Celebrating 20 years of diverse cultural exhibitions, the Crow Museum of Asian Art will hold its second-annual Jade Ball on November 3, 2018. Located in the Dallas Arts District’s heart, the museum inspires learning and initiates a dialogue about Asian culture through its exhibitions. Free and open to the public, its exhibitions showcase an array of art from ancient to contemporary.
Mrs. Carmen Hancock is chairing the black-tie or traditional dress event. It will commemorate the museum’s success of being the only Texas museum dedicated solely to Asia’s arts and cultures.
Steve Kemble, the event producer, promises a magical night filled with live entertainment, unique performances, and lots of surprises! Throughout the evening, guests will have the opportunity to browse at silent auction items before being seated for a formal sit-down dinner.
The name Jade Ball was inspired by Qing Dynasty jades, which make up the heart of the Crow Museum’s collection and will be a prominent theme throughout the evening.
Sponsors of the gala include Balfour Beatty, Jill C. Bee, and Loren M. Glasser, Lucy and Henry Billingsley, Itzel and Nathan Crow, Friedman & Feiger, GFF Architects, HealthWellness MD, Holliday Fenoglio Fowler, Rick Liberto, Dr. and Mrs. Charles Ku, Morgan Stanley, Oglesby Greene Architects, Pritchard and Associates, Trammell Crow Center, The University of Texas at Dallas, and Joan and Pat Williamson.
How did you become involved with the Crow Museum of Asian Art?
My involvement with the Crow Museum is a true family affair – through my husband Trammell Hancock, I have become heavily invested in the Museum and the collection, and the legacy that the Crow family has created for the city. I have heard many stories of Trammell and Margaret’s interests, adventures, and deep love for Asian culture, and have been inspired by their travels and insight. They were truly pioneers at a time when most of Asia was unknown to the West. Obviously, it has carried down through the generations, and I am looking forward to our children continuing the legacy as they grow up.
How was the Crow Collection established?
The Crow Museum began as the Crow Collection of Asian Art in December of 1998 – what they considered a gift to the city from Trammell and Margaret. They had personally amassed more than 600 pieces of Asian art in their personal collection beginning from the 1960s; when they decided to open the Crow Collection of Asian Art, they enlisted the leadership of Clarence Shangraw, a noted Asian art historian, and curator, to help build the collection with significant pieces from around the world. Now there are more than 1,000 exceptional pieces in the permanent collection. My husband’s uncle, Trammell S., is Board President. He studied Chinese religion and history while at Yale and has been instrumental in guiding and shaping the next chapter of the Museum. I think that Trammell and Margaret displayed remarkable foresight in their vision – to give free access to the collection to visitors from around the world – and to share their love of Asian arts and culture.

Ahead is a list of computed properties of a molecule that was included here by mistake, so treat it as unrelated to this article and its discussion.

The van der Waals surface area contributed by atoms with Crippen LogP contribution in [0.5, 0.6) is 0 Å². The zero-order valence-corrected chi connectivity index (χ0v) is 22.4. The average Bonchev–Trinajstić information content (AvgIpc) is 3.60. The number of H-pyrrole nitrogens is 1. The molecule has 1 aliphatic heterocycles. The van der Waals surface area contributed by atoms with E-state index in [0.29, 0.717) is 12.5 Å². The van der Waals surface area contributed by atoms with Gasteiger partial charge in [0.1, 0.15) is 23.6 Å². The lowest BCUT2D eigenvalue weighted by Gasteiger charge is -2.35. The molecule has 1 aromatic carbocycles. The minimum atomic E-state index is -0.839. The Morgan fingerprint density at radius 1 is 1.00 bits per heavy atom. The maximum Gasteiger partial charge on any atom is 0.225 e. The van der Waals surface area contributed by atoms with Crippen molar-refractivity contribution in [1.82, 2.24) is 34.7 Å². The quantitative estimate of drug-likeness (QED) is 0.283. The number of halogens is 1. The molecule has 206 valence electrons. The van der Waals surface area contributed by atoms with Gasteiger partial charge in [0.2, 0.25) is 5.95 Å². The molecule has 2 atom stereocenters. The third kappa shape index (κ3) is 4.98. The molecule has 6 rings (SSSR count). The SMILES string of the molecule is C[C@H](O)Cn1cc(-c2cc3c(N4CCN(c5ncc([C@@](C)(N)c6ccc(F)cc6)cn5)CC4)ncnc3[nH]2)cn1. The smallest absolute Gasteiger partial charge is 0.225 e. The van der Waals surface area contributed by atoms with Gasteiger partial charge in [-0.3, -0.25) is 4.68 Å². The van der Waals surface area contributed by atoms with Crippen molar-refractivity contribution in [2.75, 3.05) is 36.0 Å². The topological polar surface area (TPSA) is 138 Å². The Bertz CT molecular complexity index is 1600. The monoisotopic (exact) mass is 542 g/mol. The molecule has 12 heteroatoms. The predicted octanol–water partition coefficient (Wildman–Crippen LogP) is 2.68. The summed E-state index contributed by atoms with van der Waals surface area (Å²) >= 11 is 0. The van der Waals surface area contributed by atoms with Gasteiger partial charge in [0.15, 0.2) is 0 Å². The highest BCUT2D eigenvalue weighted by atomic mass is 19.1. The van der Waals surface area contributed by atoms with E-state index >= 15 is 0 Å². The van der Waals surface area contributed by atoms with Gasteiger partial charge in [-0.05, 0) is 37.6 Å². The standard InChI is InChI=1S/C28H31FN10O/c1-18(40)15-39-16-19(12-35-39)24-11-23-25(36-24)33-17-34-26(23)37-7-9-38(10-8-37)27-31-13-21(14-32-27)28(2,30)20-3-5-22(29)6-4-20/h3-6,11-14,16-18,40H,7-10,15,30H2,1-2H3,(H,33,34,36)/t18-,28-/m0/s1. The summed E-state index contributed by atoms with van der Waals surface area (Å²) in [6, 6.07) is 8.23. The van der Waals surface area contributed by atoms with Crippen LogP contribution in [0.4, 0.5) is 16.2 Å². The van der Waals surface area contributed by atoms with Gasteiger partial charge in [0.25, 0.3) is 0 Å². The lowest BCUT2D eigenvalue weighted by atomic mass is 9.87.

What current exhibits can be seen?
The Museum has a constantly rotating schedule of exhibitions featuring both the permanent collection and traveling exhibitions and specially curated exhibitions with loans from prominent collections and institutions from around the world. On September 28, we opened five spectacular shows, four of which feature exclusively from the permanent collection:
The Crow Collection has undergone a major renovation. What can you tell us about it, and how will it position the museum compared to others in Dallas?
We opened on October 6th; our newly renovated and expanded exhibition galleries, new Lotus Shop, and Pearl Art Studio are open for visitors to enjoy and engage. As one of just a handful of museums in North America dedicated solely to the arts of Asia, our newly designed Museum will help us highlight more pieces from the collection, attract a larger international audience, and continue to be a place of learning and peace for the community. We are so honored to continue to be a relevant space for the ever-growing Asian-American population. We continue to be free to the public so that as many people as possible can have access to our exhibitions and programs, including schoolchildren and families. Our wellness classes and offerings also set us apart from other institutions – integrating mindfulness with art is a core tenet of the Museum. Practicing Tai Chi in the galleries surrounded by centuries-old art is a unique experience that only the Crow can offer in Dallas.